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Child Obes. 2018 Apr;14(3):182-188. doi: 10.1089/chi.2017.0309. Epub 2018 Apr 5.

Trends in the Prevalence of Overweight and Obesity among Chinese School-Age Children and Adolescents from 2010 to 2015.

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1 School of Public Health, Shanghai Jiao Tong University , School of Medicine, Shanghai, China .
2 Department of Biostatistics, Yale School of Public Health , New Haven, Connecticut.
3 Department of Chronic Disease Epidemiology, Yale School of Public Health , New Haven, CT.
4 Shanghai Municipal Center for Disease Control and Prevention, Institute of Non-Communicable Disease and Injury , Shanghai, China .
5 Longbai Community Health Service Center of Minhang District , Shanghai, China .
6 Yale Joint Center for Biostatistics, Shanghai Jiao Tong University , Shanghai, China .



In China, recent rapid economic growth has been associated with increasing prevalence of childhood obesity. This study aimed to provide the most updated prevalence and trends in overweight and obesity among school-age children and adolescents in Shanghai, China, in 2010-2015.


Annual physical examination data were collected from 66,410, 43,812, 104,887, 113,667, 119,401, and 109,068 school children and adolescents aged 6-17 in Minhang District, Shanghai, in 2010-2015. The outcome of interest was the prevalence of overweight and obesity based on the body mass index (BMI) criteria from the International Obesity Task Force.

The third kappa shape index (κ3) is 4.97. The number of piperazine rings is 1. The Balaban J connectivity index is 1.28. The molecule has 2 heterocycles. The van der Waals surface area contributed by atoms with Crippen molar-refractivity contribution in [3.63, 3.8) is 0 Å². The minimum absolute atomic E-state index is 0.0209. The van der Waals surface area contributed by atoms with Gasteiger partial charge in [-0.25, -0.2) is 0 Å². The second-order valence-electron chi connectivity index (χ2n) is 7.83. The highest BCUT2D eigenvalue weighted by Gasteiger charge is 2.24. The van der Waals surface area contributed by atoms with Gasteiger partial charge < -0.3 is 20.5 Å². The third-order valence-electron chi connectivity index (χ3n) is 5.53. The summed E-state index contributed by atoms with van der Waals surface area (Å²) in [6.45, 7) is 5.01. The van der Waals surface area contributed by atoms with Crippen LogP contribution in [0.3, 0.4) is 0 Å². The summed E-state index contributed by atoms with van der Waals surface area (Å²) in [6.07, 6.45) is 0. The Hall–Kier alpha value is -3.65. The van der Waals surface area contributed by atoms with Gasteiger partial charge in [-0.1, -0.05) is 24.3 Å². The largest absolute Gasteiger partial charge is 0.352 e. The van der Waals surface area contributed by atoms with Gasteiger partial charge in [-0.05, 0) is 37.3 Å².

In 2010-2015, the age-adjusted prevalence of overweight and obesity among boys increased from 21.2% to 31.7% and from 10.6% to 16.9% among girls. In 2015, the prevalence of obesity among boys was 9.3% higher than among girls (3.5%). The prevalence for boys was consistently higher than that for girls at each age and across years. The prevalence of overweight and obesity was highest at 11 years: 37.3% for boys and 19.8% for girls.


The prevalence of overweight and obesity among Chinese urban children and adolescents is comparable to that in developed countries and was still increasing in 2010-2015. The prevalence among boys was alarmingly high. The findings highlight the need to develop public intervention strategies targeting urban children to stop the increasing trend in childhood obesity in China.


body mass index; childhood obesity; intervention age group; prevalence; temporal trend


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